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nceca review

updated wed 30 apr 97


M A WATLEY ALLEN on sat 19 apr 97

Arizona Clay asked for a overview of NCECA for the newsletter; so,
while I m spinning my wheel I may as well share it with you.
A-Watley Allen

Going to the NCECA (National Council on Education for the Ceramic
Arts) is like going to a three ring circus for clay. You just don t
know what to focus on. One is concerned that while they are watching
ring three they might be missing the best spectacle in ring one. Not
less than five events abounded at the same times in distant rooms.
One just could not observe everything. Twice however in the three
days at the conference I knew I was in the right place at the right
time. Two shows were so bright that the others seem dim by comparison;
the demonstrations by Philip Corenelilus and Sana Musasama were a
pleasure to behold. The two at different times had to fit the
simultaneous format for demonstrations that NCECA gives their
headliners. This being three artists demonstrating their craft at
the same time on the same stage. There did not appear to be any
format as to who spoke. Both Sana the enchantress and Philip the
magnificent were vocal far less often than I would have wish them to

Philip Cornelius demonstrated on the stage in the morning,
simultaneous with two other artists. Philip s technique of thin
layer porcelain construction won the show. He has the most delicate
touch. You know how when you wire under a thrown pot a thin layer of
clay sticks to the wheel(batt)? Well our man Philip has developed a
way of firmly placing a block of porcelain down on a plaster surface
and wiring under it. Then he peels that thin sheet up with the
greatest of ease, ribbon like sheets of porcelain. He then join the
ends of these sheets and PRESTO CHANGE-O there was a standing
cylinder. He took a bisque mold, laid it on the outside and place
one hand inside the cylinder coaxing a few salamanders to run around
on the outside of his cylinder. Another sheet and BAM! there s a top
and bottom. The magic just kept coming, this vessel sprung spouts
and a lid. Then he showed us a little something he acquired in France.
He took a two piece mold and pressed a thin sheet of porcelain into
each side, he joint the mold together and when he opened it out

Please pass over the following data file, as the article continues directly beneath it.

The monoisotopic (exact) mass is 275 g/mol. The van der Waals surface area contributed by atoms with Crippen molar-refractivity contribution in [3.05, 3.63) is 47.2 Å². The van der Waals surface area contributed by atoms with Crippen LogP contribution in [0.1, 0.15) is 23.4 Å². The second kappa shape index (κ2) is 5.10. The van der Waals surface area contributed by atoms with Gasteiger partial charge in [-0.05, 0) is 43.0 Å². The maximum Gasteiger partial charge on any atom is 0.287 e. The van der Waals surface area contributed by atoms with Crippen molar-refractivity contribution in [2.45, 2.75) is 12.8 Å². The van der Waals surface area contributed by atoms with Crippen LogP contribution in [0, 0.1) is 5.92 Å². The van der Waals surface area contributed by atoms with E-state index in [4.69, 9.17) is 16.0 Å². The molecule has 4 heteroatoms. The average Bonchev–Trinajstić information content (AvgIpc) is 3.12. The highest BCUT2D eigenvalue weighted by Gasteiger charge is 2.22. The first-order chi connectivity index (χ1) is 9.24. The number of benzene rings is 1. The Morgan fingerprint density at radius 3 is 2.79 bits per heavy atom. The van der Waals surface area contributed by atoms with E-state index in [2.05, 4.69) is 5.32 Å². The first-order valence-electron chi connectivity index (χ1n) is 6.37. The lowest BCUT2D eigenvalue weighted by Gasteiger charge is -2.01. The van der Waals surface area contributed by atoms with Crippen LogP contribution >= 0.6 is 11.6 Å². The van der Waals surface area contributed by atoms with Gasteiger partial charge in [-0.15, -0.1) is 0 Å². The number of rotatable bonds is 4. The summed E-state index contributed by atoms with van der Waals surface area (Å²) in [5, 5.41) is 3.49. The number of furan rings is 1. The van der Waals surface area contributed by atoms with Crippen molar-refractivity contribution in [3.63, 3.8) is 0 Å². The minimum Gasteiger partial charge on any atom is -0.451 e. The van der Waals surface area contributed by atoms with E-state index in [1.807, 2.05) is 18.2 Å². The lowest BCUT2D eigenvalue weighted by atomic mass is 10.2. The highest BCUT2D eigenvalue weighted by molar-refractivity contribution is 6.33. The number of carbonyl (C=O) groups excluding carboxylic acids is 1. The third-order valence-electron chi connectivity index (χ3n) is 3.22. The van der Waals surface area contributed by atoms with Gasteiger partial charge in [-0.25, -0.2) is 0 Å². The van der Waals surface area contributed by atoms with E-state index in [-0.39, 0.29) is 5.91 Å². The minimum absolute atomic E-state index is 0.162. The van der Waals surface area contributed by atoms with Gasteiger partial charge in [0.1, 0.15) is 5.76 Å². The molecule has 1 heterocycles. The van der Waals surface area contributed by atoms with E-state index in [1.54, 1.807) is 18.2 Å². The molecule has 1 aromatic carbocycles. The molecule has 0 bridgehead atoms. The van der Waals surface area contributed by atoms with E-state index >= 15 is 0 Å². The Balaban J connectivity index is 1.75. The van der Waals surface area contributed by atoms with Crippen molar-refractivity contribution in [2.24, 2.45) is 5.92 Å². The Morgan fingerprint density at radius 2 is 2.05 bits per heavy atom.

popped a little birdie. He did not even clean the birdie up, he just
found him a perch on his newly formed teapot. Then He teases us many
times saying. don t try this, it doesn t work . He put so many
things that don t work together that they worked out just fine.

In the afternoon s demo, Sana Musasama, slab builds a tree from
stories, experiences and travels. One need not be a potter to enjoy
her presentation. The clay was her vehicle to tell stories. The
Maple Tree series she calls them. Coming from a story she read about
the natives of New Amsterdam, now New York, telling the Dutch that
there was no need to enslave a race for their sugar trade for a tree
has been provided to give them all the sweetness they could desire.
She uses many types of clay to slab-build a cylinder or the trunk of
the tree. She embeds bisque pieces into this, like hands and heavily
textured shards which appear to grow out of this trunk. She says the
hand imagery comes in on her work often. Egyptian paste components
are also added in. These trees can grow to be 8 feet high. She
traveled all over the world and uses all she learned in many cultures
of clay. There were two large screens to either side of the stage to
show what the artists were working on, most of the time the camera
focuses on the center artist. The hall was very big and it was hard
to hear questions and see the action if you were not up front. Sana
was to the left, less flamboyant than the other two artist she shared
the stage with, the elegance of her movement and the quietness of her
voice kept one hanging on her every word. I for one should like to
see her in a smaller workshop. She left me with mounds of questions;
When is Egyptian paste added on? Sugar cane doesn t grown in New
York? Is not shrinkage a major problem? How do you keep the trees
from falling over? ...

The next morning was a toss-up as to if I should go to Sana s slides
or part Two of Philip s demo 23 floors away. There was also a
delightful mug sale, for the Student fellowship fund. The commercial
exhibitors were giving out catalogs, equipment information and even
free samples and posters; Not to mention demos of their products.
The Non-profit booths tells one where all the great workshops are
coming up. There were ceramic art exhibitions all around in Las
Vegas. So many of the celebrities from Clayart were there in the
flesh that I remain star-struck. Many diverse and interesting people
there. So much to see in so little time. I didn t get to everything,
but a great time was had by all. I can hardly wait for the circus
next year in Dallas-Ft. Worth, maybe I will run off from my studio
and join up.